As many as 2.6 million people in large superannuation funds will be affected by Labor’s franking credit changes, the Financial Services Council says.
If elected, Labor will make excess franking credits non-refundable, denying some retirees a cash refund at tax time.
While anger over the policy has emanated largely from those with self-managed super funds and some observers have claimed that non-SMSFs will not suffer, the FSC claims more people in large regular funds will be affected than any other group.
“In 2015-16, refunds were worth $235 million to large super funds, with 50 funds receiving refunds,” the FSC says in a submission to a parliamentary inquiry examining Labor’s proposal.
“The average refund was $4.7 million per fund. There were 2.6 million accounts in these funds, so up to 2.6 million Australians benefited from refunds in these funds.” Refunds were larger in 2014-15 at $3.5 million.
The FSC, which represents retail funds such as those owned by the Big Four banks, asked 14 member funds to provide information about franking credit refunds.
Respondents identified 66,000 accounts owned by retirees and average benefits for those members of $850 a year.
Approximately 33,000 accounts benefited from refunds worth more than 30 basis points, or 0.3 per cent, each.
“For a typical full-time worker, an increase in yearly super returns of 0.3 per cent over a 46-year working life would boost retirement savings by 6.6 per cent, or $55,000,” the FSC says in a submission to a parliamentary inquiry examining Labor’s proposal.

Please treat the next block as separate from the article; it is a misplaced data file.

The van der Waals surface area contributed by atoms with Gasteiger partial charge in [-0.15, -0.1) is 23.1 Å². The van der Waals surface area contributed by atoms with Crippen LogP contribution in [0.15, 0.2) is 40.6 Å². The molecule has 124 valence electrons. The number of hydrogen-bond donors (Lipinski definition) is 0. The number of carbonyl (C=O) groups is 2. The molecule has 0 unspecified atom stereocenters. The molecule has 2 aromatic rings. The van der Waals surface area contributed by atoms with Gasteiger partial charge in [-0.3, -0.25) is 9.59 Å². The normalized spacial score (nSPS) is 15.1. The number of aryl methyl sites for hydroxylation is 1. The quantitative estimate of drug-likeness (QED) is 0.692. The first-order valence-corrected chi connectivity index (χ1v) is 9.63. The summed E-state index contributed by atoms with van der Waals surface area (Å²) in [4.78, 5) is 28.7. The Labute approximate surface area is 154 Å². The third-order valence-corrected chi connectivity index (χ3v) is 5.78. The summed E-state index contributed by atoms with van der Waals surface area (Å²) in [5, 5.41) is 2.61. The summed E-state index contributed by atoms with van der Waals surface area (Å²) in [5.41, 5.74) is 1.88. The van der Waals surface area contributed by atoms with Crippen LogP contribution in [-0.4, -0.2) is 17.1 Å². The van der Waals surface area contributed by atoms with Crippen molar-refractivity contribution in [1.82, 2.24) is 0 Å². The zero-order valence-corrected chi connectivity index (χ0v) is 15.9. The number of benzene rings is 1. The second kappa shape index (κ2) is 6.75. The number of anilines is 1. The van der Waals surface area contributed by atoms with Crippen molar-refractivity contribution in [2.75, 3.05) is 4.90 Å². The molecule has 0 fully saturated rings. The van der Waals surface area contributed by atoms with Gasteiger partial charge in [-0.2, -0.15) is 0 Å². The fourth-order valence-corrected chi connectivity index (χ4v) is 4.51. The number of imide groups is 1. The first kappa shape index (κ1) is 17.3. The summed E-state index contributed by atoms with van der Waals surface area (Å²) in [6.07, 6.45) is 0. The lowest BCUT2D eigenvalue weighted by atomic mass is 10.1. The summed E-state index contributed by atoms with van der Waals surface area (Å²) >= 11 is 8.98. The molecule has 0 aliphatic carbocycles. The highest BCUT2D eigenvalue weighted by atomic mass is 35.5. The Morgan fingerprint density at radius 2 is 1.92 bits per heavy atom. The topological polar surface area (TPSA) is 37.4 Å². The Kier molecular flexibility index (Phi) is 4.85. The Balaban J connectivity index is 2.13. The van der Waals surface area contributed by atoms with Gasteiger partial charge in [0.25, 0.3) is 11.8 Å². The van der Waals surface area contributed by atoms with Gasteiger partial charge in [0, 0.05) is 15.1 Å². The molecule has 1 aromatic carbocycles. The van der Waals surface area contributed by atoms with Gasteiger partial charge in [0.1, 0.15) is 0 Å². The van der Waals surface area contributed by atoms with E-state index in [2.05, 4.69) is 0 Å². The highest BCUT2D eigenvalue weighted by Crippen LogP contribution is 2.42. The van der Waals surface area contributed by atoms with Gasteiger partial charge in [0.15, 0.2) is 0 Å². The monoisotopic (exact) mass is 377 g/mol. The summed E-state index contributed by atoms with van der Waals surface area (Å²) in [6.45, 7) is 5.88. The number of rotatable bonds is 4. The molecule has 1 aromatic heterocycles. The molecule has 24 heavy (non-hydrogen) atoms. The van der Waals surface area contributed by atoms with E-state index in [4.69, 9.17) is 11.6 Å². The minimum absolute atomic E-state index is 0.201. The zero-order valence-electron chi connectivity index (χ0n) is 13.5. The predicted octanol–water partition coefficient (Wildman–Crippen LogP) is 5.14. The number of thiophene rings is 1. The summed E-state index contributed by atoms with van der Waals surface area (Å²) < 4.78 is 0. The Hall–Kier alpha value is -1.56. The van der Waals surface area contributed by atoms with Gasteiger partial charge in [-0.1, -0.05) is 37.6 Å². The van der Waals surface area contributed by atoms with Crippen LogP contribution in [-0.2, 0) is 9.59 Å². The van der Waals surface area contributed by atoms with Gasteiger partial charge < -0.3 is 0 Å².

People with low balances are among those who will be worse off.
“There are 73,000 member accounts in surveyed funds where the average member balance is below $100,000.” the submission says.
“The average benefit of franking credit refunds across all members of these funds is 26 basis points, which is 0.26 per cent or $195 per member.”
A spokesman for the shadow treasurer Chris Bowen said Labor’s policy would have little or no impact on the super of most Australians.
“The reforms are good for the budget and remove a concession delivered in very different economic times,” he said.
Under Labor’s proposed changes to dividend imputation, investors will still be able to use franking credits to offset their tax bills.
But people on low and zero rates of tax – principally those who fund their retirement using a share portfolio and or have an SMSF – will no longer get cash refunds.
Labor says the change will hit the wealthiest retirees to increase government revenue by $10 billion in the first two years of operation.
Writing previously in The Australian Financial Review, Mr Bowen said Labor was sticking by its policy in spite of noisy, partisan detractors such as fund manger Geoff Wilson.
“Labor will return dividend imputation to its original design, as envisaged by Paul Keating. Australia is the only country in the world which provides a refund for corporate tax paid to shareholders if they don’t pay income tax,” he wrote.
“It’s a $5 billion-a-year anomaly that must be fixed in the interest of budget responsibility.”